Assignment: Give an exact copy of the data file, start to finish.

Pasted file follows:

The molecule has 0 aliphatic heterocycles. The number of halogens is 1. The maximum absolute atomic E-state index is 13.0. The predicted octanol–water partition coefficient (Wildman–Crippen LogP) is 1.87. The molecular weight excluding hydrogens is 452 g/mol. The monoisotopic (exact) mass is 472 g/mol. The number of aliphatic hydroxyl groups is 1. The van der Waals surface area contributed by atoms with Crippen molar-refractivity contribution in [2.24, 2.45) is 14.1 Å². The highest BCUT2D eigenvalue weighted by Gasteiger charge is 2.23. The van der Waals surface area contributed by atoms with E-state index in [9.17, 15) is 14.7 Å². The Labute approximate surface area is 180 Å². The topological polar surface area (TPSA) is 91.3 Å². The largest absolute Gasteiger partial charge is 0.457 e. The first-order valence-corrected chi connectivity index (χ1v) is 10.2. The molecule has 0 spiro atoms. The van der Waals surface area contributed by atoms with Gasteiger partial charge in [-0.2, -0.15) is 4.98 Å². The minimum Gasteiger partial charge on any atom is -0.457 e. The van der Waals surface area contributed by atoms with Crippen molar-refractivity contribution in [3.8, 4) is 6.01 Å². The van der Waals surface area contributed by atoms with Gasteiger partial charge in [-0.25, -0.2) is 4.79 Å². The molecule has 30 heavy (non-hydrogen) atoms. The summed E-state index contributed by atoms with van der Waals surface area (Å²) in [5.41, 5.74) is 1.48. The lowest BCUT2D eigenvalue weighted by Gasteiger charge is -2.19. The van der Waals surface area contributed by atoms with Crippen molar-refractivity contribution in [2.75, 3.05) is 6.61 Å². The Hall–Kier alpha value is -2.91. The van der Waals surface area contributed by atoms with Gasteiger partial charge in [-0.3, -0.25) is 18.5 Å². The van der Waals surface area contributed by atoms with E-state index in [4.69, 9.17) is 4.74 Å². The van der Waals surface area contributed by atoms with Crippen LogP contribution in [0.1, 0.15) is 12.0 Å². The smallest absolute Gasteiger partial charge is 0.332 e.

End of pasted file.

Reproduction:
The molecule has 0 aliphatic heterocycles. The number of halogens is 1. The maximum absolute atomic E-state index is 13.0. The predicted octanol–water partition coefficient (Wildman–Crippen LogP) is 1.87. The molecular weight excluding hydrogens is 452 g/mol. The monoisotopic (exact) mass is 472 g/mol. The number of aliphatic hydroxyl groups is 1. The van der Waals surface area contributed by atoms with Crippen molar-refractivity contribution in [2.24, 2.45) is 14.1 Å². The highest BCUT2D eigenvalue weighted by Gasteiger charge is 2.23. The van der Waals surface area contributed by atoms with E-state index in [9.17, 15) is 14.7 Å². The Labute approximate surface area is 180 Å². The topological polar surface area (TPSA) is 91.3 Å². The largest absolute Gasteiger partial charge is 0.457 e. The first-order valence-corrected chi connectivity index (χ1v) is 10.2. The molecule has 0 spiro atoms. The van der Waals surface area contributed by atoms with Gasteiger partial charge in [-0.2, -0.15) is 4.98 Å². The minimum Gasteiger partial charge on any atom is -0.457 e. The van der Waals surface area contributed by atoms with Crippen molar-refractivity contribution in [3.8, 4) is 6.01 Å². The van der Waals surface area contributed by atoms with Gasteiger partial charge in [-0.25, -0.2) is 4.79 Å². The molecule has 30 heavy (non-hydrogen) atoms. The summed E-state index contributed by atoms with van der Waals surface area (Å²) in [5.41, 5.74) is 1.48. The lowest BCUT2D eigenvalue weighted by Gasteiger charge is -2.19. The van der Waals surface area contributed by atoms with Crippen molar-refractivity contribution in [2.75, 3.05) is 6.61 Å². The Hall–Kier alpha value is -2.91. The van der Waals surface area contributed by atoms with Gasteiger partial charge in [-0.3, -0.25) is 18.5 Å². The van der Waals surface area contributed by atoms with E-state index in [4.69, 9.17) is 4.74 Å². The van der Waals surface area contributed by atoms with Crippen LogP contribution in [0.1, 0.15) is 12.0 Å². The smallest absolute Gasteiger partial charge is 0.332 e.